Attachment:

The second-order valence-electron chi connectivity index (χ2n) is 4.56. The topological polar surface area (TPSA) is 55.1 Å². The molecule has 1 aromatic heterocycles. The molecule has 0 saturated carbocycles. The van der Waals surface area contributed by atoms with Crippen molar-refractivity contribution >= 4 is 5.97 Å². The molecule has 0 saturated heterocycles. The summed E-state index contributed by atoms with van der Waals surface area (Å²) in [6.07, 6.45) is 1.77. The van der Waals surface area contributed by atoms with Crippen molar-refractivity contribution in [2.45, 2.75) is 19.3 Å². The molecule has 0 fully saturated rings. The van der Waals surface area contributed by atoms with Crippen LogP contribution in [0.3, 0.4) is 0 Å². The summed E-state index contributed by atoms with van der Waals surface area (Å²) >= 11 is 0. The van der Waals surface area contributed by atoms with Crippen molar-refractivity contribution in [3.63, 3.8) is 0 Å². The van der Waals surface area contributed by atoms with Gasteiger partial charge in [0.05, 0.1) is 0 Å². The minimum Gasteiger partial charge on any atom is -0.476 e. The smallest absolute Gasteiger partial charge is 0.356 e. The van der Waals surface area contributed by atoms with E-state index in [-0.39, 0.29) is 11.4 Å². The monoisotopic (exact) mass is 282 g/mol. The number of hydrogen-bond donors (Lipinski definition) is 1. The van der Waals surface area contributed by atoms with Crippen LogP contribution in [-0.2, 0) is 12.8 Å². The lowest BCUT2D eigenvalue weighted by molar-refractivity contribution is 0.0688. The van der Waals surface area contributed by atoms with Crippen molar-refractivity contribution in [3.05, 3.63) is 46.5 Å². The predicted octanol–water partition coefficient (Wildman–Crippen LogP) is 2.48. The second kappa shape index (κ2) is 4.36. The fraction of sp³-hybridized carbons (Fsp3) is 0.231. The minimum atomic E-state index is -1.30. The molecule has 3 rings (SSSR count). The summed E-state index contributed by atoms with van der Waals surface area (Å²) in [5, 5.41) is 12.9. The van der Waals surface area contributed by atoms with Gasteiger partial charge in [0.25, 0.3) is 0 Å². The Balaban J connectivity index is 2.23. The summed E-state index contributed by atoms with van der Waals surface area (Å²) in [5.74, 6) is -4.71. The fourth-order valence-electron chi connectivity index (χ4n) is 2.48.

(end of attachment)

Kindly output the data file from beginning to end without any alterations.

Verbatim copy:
The second-order valence-electron chi connectivity index (χ2n) is 4.56. The topological polar surface area (TPSA) is 55.1 Å². The molecule has 1 aromatic heterocycles. The molecule has 0 saturated carbocycles. The van der Waals surface area contributed by atoms with Crippen molar-refractivity contribution >= 4 is 5.97 Å². The molecule has 0 saturated heterocycles. The summed E-state index contributed by atoms with van der Waals surface area (Å²) in [6.07, 6.45) is 1.77. The van der Waals surface area contributed by atoms with Crippen molar-refractivity contribution in [2.45, 2.75) is 19.3 Å². The molecule has 0 fully saturated rings. The van der Waals surface area contributed by atoms with Crippen LogP contribution in [0.3, 0.4) is 0 Å². The summed E-state index contributed by atoms with van der Waals surface area (Å²) >= 11 is 0. The van der Waals surface area contributed by atoms with Crippen molar-refractivity contribution in [3.63, 3.8) is 0 Å². The van der Waals surface area contributed by atoms with Gasteiger partial charge in [0.05, 0.1) is 0 Å². The minimum Gasteiger partial charge on any atom is -0.476 e. The smallest absolute Gasteiger partial charge is 0.356 e. The van der Waals surface area contributed by atoms with E-state index in [-0.39, 0.29) is 11.4 Å². The monoisotopic (exact) mass is 282 g/mol. The number of hydrogen-bond donors (Lipinski definition) is 1. The van der Waals surface area contributed by atoms with Crippen LogP contribution in [-0.2, 0) is 12.8 Å². The lowest BCUT2D eigenvalue weighted by molar-refractivity contribution is 0.0688. The van der Waals surface area contributed by atoms with Crippen molar-refractivity contribution in [3.05, 3.63) is 46.5 Å². The predicted octanol–water partition coefficient (Wildman–Crippen LogP) is 2.48. The second kappa shape index (κ2) is 4.36. The fraction of sp³-hybridized carbons (Fsp3) is 0.231. The minimum atomic E-state index is -1.30. The molecule has 3 rings (SSSR count). The summed E-state index contributed by atoms with van der Waals surface area (Å²) in [5, 5.41) is 12.9. The van der Waals surface area contributed by atoms with Gasteiger partial charge in [0.25, 0.3) is 0 Å². The Balaban J connectivity index is 2.23. The summed E-state index contributed by atoms with van der Waals surface area (Å²) in [5.74, 6) is -4.71. The fourth-order valence-electron chi connectivity index (χ4n) is 2.48.